Monday, July 18, 2011

123 Year Old Talking Head

John Stevens writing in The Daily Mail Online, 15 July 2011, has a story called "Voice of Thomas Edison's talking doll is heard again after 123 years as scientists crack the code of mysterious metal ring." He says: For decades it lay in the bottom of a secretary's desk drawer, its purpose unknown. But now, 123 year after it was made, the secret of this bent metal ring,which was found in Thomas Edison's laboratory, has finally been uncovered. Scientists have found that the microscopic grooves on the ring make up the tune of 'Twinkle, Twinkle, Little Star' and mark the world's first attempt at a talking doll and the dawn of America's recording industry. ... But the metal ring - about 2.5 inches around and half an inch wide - was so bent and damaged that scientists couldn't play it. More than four decades later, scientists at the Lawrence Berkeley National Laboratory in Berkeley, California, used image analysis to create a digital model of the record's surface. That model was then used to reproduce the recording as a digital file, not unlike the modern technology behind the voice that emerges from today's talking dolls."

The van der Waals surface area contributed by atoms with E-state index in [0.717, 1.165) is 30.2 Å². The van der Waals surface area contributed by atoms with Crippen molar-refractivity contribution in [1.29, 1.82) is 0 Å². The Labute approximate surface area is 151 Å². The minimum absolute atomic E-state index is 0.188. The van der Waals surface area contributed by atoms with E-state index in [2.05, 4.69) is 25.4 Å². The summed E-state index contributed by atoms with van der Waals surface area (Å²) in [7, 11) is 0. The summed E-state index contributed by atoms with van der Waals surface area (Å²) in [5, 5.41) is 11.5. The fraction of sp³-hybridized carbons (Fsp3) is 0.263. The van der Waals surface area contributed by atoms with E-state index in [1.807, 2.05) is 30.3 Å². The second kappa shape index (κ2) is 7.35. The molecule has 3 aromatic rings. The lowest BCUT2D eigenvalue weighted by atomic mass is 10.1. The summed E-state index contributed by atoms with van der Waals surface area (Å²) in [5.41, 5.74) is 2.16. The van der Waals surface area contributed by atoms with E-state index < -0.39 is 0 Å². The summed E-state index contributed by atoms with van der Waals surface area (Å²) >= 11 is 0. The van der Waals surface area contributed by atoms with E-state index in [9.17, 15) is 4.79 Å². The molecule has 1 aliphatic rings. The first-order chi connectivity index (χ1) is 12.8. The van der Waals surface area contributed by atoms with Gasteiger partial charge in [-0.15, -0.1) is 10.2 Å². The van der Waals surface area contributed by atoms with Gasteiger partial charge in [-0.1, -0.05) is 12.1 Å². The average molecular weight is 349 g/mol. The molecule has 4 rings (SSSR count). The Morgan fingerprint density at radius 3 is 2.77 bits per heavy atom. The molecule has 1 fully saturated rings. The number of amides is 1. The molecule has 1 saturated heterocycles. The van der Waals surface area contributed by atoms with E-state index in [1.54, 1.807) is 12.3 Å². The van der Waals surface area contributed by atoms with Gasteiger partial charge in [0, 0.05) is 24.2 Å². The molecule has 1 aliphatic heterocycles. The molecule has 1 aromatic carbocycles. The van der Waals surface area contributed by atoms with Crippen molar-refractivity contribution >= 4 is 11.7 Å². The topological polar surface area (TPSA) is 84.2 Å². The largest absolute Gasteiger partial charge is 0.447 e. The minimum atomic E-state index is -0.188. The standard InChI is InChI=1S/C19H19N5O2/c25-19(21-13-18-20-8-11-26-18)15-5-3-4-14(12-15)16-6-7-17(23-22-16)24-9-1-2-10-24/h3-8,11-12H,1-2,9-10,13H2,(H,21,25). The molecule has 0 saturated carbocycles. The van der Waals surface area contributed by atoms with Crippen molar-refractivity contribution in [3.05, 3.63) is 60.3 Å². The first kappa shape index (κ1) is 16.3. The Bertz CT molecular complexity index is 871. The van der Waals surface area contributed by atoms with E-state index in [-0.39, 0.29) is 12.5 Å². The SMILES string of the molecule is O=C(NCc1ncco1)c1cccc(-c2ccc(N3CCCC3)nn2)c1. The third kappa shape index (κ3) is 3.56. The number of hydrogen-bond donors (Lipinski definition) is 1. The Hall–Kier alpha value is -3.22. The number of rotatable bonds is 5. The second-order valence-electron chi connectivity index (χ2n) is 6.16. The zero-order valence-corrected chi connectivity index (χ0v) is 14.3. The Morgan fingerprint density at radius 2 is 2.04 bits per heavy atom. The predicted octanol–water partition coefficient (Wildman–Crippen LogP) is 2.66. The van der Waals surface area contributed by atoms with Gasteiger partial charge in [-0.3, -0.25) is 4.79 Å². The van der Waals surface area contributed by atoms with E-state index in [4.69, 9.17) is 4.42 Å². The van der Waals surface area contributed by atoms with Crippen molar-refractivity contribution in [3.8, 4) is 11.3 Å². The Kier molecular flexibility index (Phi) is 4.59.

Commenting on the story, IS regular, Gordon Ramsay, says: "There is a description of this doll in Scientific American around 1880. Interestingly enough, the first talking doll was patented by Maelzel in the 1820s, but unlike Edison's, it used a bellows and reeds, etc., to mimic the voice - so the same shift from mechanical synthesis to copy synthesis played out in dolls as well as humans (evolution repeating itself ;-) )."

Thanks and a hat tip to Robert Remez for pointing this story out to us.

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